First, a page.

Homeopathic medicine

Homeopathic medicine, or homeopathy, is a holistic system of treatment that originated in the late eighteenth century. The name homeopathy is derived fromtwo Greek words that mean "like disease" because the system is based on thenotion that a medicine capable of curing a disease will mimic or imitate itssymptoms. Samuel Hahnemann (1755-1843), the founder of homeopathic medicine, used the Latin phrase similia similibus curentur, or "let likebe cured with like," to summarize the underlying principle of his system. Homeopaths use the term allopathy, or "other disease," to describe the use of drugs in conventional medicine to oppose or counteract the symptom being treated.

Hahnemann was trained in the standard medical practice of his day and licensed as a physician in 1779. In 1796, he gave up his practice because he was disturbed by the poor results of orthodox medical treatment. He supported himself by working as a translator of medical texts. While translating an English physician's research on a treatment for malaria, Hahnemann experimentedon himself with small doses of the drug until he developed symptoms resembling malaria. He concluded that the substance's curative powers came from its ability to produce symptoms resembling those of its target disease. Hahnemann's reasoning was similar to that of Edward Jenner, who discovered the principle of vaccination in 1798 by observing that exposure to a mild form of pox conferred immunity against smallpox, a deadly disease withsimilar symptoms.

Hahnemann followed up his experiment by studying local records of accidentalpoisonings from commonly used medications. He found that when these substances were taken in overdose, they produced symptoms similar to those of the diseases for which they were given. For example, mercury was used to treat syphilis, but could cause syphilis-like ulcers in high doses. Hahnemann referred to his discovery as "the law of similars." By this, he meant that substances producing specific symptoms when given to healthy people in sufficient quantity could heal sick people of similar symptoms when given in highly diluted forms.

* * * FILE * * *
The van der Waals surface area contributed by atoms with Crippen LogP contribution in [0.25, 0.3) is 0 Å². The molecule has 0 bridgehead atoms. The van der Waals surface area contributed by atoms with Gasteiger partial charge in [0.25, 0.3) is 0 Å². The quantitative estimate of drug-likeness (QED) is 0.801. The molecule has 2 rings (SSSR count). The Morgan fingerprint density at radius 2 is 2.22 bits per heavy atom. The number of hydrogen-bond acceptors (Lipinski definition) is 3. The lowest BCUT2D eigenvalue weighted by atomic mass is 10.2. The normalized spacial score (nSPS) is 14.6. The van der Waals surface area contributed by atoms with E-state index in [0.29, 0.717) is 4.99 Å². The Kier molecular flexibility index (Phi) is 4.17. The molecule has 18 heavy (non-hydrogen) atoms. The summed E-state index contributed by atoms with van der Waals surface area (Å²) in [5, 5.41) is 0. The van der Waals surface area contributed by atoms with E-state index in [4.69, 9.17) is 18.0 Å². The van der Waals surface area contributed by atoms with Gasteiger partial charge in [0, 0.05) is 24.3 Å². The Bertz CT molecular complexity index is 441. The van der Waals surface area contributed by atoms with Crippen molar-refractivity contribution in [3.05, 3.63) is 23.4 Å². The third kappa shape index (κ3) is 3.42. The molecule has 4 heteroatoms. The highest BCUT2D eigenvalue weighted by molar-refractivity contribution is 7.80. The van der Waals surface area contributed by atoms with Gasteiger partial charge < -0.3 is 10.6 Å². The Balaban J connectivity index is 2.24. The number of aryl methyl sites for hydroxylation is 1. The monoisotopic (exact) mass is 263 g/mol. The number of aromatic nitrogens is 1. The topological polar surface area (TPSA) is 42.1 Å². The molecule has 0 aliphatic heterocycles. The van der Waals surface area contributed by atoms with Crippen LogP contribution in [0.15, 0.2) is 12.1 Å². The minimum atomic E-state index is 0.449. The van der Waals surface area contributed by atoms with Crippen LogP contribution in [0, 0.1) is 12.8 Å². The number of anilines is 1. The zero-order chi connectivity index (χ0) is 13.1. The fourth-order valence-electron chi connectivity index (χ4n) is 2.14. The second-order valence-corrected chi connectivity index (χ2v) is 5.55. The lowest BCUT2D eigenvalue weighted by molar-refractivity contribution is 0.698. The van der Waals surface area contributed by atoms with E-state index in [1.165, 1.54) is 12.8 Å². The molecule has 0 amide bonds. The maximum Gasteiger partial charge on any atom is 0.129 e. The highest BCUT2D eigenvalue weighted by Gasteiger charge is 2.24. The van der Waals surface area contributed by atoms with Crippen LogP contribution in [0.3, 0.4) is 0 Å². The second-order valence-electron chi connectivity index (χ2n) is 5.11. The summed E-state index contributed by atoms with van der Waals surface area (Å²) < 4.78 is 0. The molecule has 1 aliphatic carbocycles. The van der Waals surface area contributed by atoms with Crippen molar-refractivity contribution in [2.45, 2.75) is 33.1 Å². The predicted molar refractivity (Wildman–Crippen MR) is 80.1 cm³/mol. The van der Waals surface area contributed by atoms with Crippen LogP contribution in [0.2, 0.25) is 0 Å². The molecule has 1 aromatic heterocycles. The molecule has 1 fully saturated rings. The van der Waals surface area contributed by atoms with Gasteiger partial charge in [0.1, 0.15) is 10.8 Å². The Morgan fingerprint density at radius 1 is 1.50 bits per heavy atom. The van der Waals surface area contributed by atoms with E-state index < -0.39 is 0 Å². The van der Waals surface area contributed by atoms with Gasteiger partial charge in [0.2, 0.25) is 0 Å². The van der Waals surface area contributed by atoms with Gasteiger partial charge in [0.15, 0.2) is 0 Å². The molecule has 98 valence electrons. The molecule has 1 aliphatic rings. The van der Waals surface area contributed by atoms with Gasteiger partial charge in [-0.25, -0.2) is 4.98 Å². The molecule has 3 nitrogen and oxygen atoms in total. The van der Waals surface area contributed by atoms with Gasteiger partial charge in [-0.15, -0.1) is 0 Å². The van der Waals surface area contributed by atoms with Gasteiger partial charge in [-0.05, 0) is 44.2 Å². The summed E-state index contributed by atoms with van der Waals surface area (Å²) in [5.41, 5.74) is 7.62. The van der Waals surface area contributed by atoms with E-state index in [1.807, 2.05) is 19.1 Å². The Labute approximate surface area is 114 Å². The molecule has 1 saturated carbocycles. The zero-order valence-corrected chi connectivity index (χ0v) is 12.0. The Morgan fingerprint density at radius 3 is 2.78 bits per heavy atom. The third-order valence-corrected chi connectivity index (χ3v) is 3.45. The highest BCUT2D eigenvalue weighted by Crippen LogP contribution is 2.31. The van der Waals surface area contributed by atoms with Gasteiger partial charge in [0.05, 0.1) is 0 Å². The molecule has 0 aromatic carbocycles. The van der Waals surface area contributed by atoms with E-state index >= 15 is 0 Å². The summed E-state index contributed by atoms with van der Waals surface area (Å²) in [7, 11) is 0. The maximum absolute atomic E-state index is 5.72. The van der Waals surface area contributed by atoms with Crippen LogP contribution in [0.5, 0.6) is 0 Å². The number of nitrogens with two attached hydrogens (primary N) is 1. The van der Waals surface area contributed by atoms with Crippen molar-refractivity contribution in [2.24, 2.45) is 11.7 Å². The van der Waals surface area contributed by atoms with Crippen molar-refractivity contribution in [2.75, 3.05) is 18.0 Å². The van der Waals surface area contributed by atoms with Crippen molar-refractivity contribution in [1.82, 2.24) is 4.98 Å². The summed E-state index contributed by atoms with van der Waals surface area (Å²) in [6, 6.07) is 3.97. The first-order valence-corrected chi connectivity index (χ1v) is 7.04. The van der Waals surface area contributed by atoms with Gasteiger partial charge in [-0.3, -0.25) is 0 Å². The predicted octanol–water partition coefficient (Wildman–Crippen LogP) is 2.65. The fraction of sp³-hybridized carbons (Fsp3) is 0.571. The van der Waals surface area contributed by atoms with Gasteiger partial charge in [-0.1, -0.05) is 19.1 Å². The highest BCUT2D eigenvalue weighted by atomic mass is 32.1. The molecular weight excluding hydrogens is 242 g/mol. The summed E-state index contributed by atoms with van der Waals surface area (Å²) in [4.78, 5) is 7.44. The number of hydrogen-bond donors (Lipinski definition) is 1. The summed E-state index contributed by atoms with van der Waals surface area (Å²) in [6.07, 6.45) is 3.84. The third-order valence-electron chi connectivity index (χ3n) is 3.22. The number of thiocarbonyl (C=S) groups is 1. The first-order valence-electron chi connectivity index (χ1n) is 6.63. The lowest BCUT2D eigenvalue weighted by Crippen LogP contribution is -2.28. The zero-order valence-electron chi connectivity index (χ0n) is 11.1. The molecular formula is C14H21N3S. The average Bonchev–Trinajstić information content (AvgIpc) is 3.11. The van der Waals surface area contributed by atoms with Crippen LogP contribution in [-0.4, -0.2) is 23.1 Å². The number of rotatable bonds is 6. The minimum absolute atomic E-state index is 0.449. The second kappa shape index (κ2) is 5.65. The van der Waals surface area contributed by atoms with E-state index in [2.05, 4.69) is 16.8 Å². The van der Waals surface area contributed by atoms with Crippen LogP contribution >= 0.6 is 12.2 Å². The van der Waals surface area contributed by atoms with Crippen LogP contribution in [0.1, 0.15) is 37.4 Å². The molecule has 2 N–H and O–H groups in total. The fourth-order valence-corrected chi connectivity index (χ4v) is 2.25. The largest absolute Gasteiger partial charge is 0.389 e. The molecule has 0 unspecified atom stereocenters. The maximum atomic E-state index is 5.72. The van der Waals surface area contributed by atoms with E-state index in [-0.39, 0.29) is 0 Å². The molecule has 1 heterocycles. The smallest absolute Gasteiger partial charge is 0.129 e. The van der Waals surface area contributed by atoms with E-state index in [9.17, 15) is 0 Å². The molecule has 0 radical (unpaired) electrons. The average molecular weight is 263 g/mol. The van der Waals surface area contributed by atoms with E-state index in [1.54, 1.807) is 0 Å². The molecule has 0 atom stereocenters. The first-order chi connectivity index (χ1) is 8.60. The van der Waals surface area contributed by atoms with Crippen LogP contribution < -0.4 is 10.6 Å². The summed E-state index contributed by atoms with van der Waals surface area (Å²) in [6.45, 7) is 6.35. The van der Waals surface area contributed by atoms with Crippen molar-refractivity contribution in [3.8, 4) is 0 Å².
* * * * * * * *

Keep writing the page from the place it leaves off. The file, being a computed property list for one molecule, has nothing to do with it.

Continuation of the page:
The purpose of homeopathy is the restoration of the body to homeostasis, or healthy balance, which is considered its natural state. The symptoms of a disease are regarded as the body's own defensive attempt to correct its imbalance, rather than as enemies to be defeated. Because a homeopath regards symptomsas evidence of the body's inner intelligence, he or she will prescribe a remedy designed to stimulate this internal curative process rather than suppressthe symptoms.

The holistic nature of homeopathic treatment means that practitioners do notfocus on isolated symptoms when treating patients. Even if the patient seekshelp for only one illness, such as a cold or a skin rash, the homeopath willevaluate the disorder in the context of the patient's overall physical and psychological characteristics. It is thought that a careful assessment of all the patient's symptoms over the course of years will reflect a basic weaknessspecific to that person's constitution. In acute treatment, which is given for colds, vomiting, fever, and similar problems, the homeopath selectsa remedy on the basis of the patient's symptomatic reactions to recent stresses in his or her life.

The first stage in homeopathic treatment is the practitioner's detailed notation of the patient's symptoms. Homeopathic case-taking includes not only thesymptoms directly associated with the illness but other physical complaints that the patient may have and his or her psychological reactions. Homeopathy uses the word symptom in a broader sense than mainstream medicine. In homeopathy, symptoms include any physical or emotional change observed during the course of an illness. In addition to noting the location and severity of the symptoms, the homeopath will ask about the circumstances or factors (e.g., weather, time of day, behavior or activity, etc.) that make the symptom either better or worse.

The practitioner will choose the medication by matching the patient's symptomprofile with the symptoms that the remedy has been proved to cause in healthy people. Dose repetition or change of medication is based on observation ofthe patient's response.

A homeopathic medication is formulated by preparing what is called a mother tincture, which is made by soaking plant, animal, or mineral materials in a solution of alcohol. The mother tincture is then diluted with either 10 or 100parts of alcohol. The process of dilution is repeated many times in order toachieve the desired potency.

There are few risks associated with homeopathic treatment in the United States. In terms of training, some homeopaths are licensed graduates of conventional medical schools in many fields. Others are naturopaths and registered nurses. In addition, there are lay practitioners of homeopathy whose practice should be more limited than licensed professionals.

The heavily diluted remedies used in homeopathy are safe in terms of their chemical composition and have fewer side effects than conventional medications.However, symptoms may briefly worsen when a remedy is first used. A number of practitioners have written books emphasizing the limitations of homeopathichome treatment. The complexity of the case-taking process and determining the appropriate prescriptions persuade most patients to consult practitioners for serious illnesses rather than attempting to treat themselves.

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